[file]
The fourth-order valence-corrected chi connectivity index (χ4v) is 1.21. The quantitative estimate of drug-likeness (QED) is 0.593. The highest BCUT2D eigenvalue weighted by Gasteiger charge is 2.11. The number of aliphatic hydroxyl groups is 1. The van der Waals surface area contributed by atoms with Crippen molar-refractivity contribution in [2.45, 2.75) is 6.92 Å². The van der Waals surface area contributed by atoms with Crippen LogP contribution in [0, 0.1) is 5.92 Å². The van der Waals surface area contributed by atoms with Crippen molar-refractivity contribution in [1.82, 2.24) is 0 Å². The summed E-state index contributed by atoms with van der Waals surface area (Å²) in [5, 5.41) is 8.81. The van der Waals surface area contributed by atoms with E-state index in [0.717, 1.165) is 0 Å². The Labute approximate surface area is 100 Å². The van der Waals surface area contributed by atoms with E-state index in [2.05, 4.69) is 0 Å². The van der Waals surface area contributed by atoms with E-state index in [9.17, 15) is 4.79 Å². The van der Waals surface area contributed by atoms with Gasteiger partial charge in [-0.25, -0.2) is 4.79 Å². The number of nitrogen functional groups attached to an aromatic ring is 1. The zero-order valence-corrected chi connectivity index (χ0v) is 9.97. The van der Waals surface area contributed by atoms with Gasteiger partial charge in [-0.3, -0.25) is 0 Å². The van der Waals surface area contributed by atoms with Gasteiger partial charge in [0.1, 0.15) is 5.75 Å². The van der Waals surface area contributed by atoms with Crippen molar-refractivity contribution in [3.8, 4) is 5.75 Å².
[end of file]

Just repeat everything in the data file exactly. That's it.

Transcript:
The fourth-order valence-corrected chi connectivity index (χ4v) is 1.21. The quantitative estimate of drug-likeness (QED) is 0.593. The highest BCUT2D eigenvalue weighted by Gasteiger charge is 2.11. The number of aliphatic hydroxyl groups is 1. The van der Waals surface area contributed by atoms with Crippen molar-refractivity contribution in [2.45, 2.75) is 6.92 Å². The van der Waals surface area contributed by atoms with Crippen LogP contribution in [0, 0.1) is 5.92 Å². The van der Waals surface area contributed by atoms with Crippen molar-refractivity contribution in [1.82, 2.24) is 0 Å². The summed E-state index contributed by atoms with van der Waals surface area (Å²) in [5, 5.41) is 8.81. The van der Waals surface area contributed by atoms with E-state index in [0.717, 1.165) is 0 Å². The Labute approximate surface area is 100 Å². The van der Waals surface area contributed by atoms with E-state index in [2.05, 4.69) is 0 Å². The van der Waals surface area contributed by atoms with E-state index in [9.17, 15) is 4.79 Å². The van der Waals surface area contributed by atoms with Gasteiger partial charge in [-0.25, -0.2) is 4.79 Å². The number of nitrogen functional groups attached to an aromatic ring is 1. The zero-order valence-corrected chi connectivity index (χ0v) is 9.97. The van der Waals surface area contributed by atoms with Gasteiger partial charge in [-0.3, -0.25) is 0 Å². The van der Waals surface area contributed by atoms with Gasteiger partial charge in [0.1, 0.15) is 5.75 Å². The van der Waals surface area contributed by atoms with Crippen molar-refractivity contribution in [3.8, 4) is 5.75 Å².